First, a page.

• Tragic numbers of men continue to die by suicide in the UK – what can be done to improve men's mental health?

  • Therapist Michael Lipo shares some helpful questions and exercises to encourage men, and others, to fight dangerous stereotypes related to masculinity

  • You can now search for therapists and counsellors who specialise in working with men – find yours using our questionnaire here

Halfway into #Movember and I am seeing an all too common stereotype in the counselling room. It is the stereotype that men should not cry. Similar stereotypes are that men need to be tough and that it is a sign of weakness to show emotions or to seek help. All of which interfere with men’s willingness to enter into the counselling room. Sometimes I have men speak to me on the phone, making inquiries, but they are reluctant to go any further. We explore what it means to ask for help, and address their fears or anxieties around challenging their belief that they can’t ask for help.

Even once they are in the room, certain stereotypes remain and it can sometimes take a while for a male therapy client to get in touch with his emotions. He is able to see the impact that his emotions are having on his life but might not feel comfortable sharing them with me. He can see how his anger is affecting his partner, or how he doesn’t share emotions with his partner. He’s been told plenty of times that he is unemotional or hard to read. This is all too common, but is not permanent.

If men have learned to hide their emotions, they most certainly won't have the skill of understanding their emotions, nor the ability to share their emotions with others. A number of tasks remain, then, in the counselling room.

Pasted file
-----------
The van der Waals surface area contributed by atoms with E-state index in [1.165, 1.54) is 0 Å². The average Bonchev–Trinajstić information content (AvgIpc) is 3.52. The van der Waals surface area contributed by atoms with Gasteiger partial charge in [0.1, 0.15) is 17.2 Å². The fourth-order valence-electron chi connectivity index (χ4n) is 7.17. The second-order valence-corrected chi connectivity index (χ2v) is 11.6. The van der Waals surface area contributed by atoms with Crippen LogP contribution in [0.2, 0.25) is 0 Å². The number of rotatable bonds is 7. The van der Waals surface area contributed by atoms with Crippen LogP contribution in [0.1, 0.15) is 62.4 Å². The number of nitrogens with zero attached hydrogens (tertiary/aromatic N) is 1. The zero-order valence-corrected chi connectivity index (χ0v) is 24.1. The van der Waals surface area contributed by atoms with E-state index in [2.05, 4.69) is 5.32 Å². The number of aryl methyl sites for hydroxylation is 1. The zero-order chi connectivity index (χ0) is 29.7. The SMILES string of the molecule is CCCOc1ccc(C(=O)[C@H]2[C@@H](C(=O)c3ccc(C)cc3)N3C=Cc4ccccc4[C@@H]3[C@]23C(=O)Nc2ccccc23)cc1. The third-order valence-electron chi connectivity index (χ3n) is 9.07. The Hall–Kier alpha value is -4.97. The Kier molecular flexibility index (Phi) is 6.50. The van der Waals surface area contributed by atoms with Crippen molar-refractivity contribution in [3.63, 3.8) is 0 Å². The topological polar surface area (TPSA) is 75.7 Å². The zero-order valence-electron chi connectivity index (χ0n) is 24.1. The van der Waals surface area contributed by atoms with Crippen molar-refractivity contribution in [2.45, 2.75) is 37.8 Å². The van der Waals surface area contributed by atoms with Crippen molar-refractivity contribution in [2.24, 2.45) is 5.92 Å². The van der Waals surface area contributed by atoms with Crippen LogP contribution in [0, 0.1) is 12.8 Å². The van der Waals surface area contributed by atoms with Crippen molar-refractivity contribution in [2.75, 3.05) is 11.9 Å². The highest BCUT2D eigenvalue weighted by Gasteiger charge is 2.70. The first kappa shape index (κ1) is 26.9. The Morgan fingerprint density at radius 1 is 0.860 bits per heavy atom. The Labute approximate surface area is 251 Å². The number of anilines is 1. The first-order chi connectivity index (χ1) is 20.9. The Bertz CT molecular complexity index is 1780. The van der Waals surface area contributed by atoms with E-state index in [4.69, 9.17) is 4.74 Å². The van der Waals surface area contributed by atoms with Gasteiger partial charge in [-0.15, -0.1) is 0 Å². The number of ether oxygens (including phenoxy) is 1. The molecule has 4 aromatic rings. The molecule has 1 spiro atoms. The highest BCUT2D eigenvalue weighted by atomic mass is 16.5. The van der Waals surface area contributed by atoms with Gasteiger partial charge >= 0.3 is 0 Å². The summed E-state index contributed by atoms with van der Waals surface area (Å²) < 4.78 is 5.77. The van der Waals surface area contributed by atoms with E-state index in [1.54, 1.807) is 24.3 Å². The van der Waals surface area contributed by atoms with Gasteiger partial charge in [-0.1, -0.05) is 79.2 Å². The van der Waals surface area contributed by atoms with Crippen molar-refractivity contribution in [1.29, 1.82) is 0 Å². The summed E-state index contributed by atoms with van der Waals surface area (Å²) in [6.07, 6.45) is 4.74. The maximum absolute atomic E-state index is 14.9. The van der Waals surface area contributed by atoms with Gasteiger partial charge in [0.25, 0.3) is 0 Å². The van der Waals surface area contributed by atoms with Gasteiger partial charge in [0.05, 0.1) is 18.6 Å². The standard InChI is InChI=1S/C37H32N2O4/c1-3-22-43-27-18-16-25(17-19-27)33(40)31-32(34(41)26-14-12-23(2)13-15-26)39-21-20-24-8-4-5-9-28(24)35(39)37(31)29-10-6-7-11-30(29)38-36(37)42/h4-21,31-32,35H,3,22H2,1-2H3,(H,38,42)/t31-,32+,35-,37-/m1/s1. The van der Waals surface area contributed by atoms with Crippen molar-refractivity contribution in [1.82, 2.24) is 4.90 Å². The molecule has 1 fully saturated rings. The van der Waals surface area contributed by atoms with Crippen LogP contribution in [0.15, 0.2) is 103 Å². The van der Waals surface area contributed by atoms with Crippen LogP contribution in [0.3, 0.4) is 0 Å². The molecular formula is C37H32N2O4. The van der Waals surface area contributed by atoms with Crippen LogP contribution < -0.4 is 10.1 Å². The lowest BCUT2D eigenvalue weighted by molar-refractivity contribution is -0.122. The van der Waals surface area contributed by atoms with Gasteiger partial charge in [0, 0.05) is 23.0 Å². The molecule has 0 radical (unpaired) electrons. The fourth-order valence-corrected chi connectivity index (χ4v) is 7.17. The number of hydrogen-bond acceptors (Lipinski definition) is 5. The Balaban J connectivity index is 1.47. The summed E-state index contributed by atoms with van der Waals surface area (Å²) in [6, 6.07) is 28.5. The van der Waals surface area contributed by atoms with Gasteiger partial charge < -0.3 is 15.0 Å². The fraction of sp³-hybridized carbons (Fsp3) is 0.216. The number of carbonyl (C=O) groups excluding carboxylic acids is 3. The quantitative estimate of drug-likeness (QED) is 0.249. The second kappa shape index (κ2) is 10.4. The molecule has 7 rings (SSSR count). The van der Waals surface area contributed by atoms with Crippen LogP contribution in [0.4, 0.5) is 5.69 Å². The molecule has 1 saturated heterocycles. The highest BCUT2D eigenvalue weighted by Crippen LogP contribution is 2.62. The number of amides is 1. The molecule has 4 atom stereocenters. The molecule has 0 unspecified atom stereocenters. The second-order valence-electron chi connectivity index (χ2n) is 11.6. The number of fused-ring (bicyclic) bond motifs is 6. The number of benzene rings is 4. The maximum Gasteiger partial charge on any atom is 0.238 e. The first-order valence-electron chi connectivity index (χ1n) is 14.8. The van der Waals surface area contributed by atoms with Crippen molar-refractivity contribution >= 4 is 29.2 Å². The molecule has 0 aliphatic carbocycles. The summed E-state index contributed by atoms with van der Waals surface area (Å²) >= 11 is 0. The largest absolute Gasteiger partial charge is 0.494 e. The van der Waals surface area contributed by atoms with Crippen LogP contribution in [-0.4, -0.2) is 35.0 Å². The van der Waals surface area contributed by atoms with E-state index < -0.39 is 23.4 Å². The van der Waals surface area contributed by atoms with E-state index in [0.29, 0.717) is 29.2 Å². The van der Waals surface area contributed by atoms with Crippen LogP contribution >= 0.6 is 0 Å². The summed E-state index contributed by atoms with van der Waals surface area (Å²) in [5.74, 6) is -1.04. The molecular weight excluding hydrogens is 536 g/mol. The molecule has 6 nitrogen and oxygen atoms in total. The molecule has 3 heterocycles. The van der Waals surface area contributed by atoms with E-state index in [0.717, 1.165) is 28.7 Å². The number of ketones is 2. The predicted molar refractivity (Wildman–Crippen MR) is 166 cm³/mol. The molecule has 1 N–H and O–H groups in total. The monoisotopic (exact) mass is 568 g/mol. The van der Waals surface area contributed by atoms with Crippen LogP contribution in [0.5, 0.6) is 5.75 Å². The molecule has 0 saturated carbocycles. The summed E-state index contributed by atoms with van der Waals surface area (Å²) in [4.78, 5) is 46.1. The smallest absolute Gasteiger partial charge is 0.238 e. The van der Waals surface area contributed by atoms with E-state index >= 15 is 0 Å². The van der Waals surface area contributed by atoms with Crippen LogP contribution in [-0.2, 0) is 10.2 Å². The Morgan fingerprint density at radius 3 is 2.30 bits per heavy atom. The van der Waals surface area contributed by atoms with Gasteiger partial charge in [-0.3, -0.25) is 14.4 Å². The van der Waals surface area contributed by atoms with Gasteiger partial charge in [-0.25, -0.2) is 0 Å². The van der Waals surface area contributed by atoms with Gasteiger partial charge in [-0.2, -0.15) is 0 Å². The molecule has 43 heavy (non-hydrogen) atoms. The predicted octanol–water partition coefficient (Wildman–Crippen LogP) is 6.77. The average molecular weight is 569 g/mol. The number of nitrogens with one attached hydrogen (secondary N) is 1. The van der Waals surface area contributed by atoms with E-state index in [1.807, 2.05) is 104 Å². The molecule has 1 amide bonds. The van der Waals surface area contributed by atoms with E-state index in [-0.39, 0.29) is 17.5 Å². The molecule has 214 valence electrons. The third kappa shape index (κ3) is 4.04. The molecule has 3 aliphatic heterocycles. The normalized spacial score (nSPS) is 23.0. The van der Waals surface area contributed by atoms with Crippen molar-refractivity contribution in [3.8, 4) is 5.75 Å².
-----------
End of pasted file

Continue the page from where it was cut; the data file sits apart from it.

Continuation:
First is to identify beliefs linked to being male. It could mean exploring past experiences e.g. where did the belief start? Who/what added to or maintained the belief? It is important for him to ask himself, “is this helping me?” or “how is this impacting my life?”. Often, this sort of belief permeates into other areas like work, performance, satisfaction in life, physical health. Because of the long-term impact on these areas we have a duty to help young men to get rid of such stereotypes so they grow into men who feel comfortable to share their emotions, and to have meaningful connections with others.

Second, it is important to help men to develop their emotional vocabulary. This can be daunting or abstract for some men; however, it is doable with persistence and self-compassion. It helps to simply glance at an Emotions Wheel (search for this online), and become familiar with the range of emotions listed. It is worth checking in with yourself throughout the day. Ask yourself how you are feeling, or “What emotion is most present right now?”. It might also help to link thoughts and physical sensations to emotions; however, it becomes a bit trickier and often is more effective with some guidance from a counsellor or psychotherapist. 

With a new set of beliefs and an ability to recognise and express feelings (or even cry) my male clients, indeed any clients, in front of me can process and explore other areas of their life. Relieving an obstacle creates positive shifts in lots of ways. An unfortunate truth is that we create our own obstacles, but this also means that we can remove them. I believe in the power of counselling, persistence and one-to-one guidance. I strongly urge all men to talk. To a friend, family member or a professional – whatever feels easiest and most useful. And for all of us to challenge the stereotype that men don't cry – the outcome is a better life for everyone.

Michael Lipo is a verified welldoing.org therapist in Wokingham and online

Further reading

Are more men seeing therapists?

Supporting men to be emotionally honest

Why do men get angry?

Men need to talk about suicidal thoughts

Why do men struggle to express their feelings?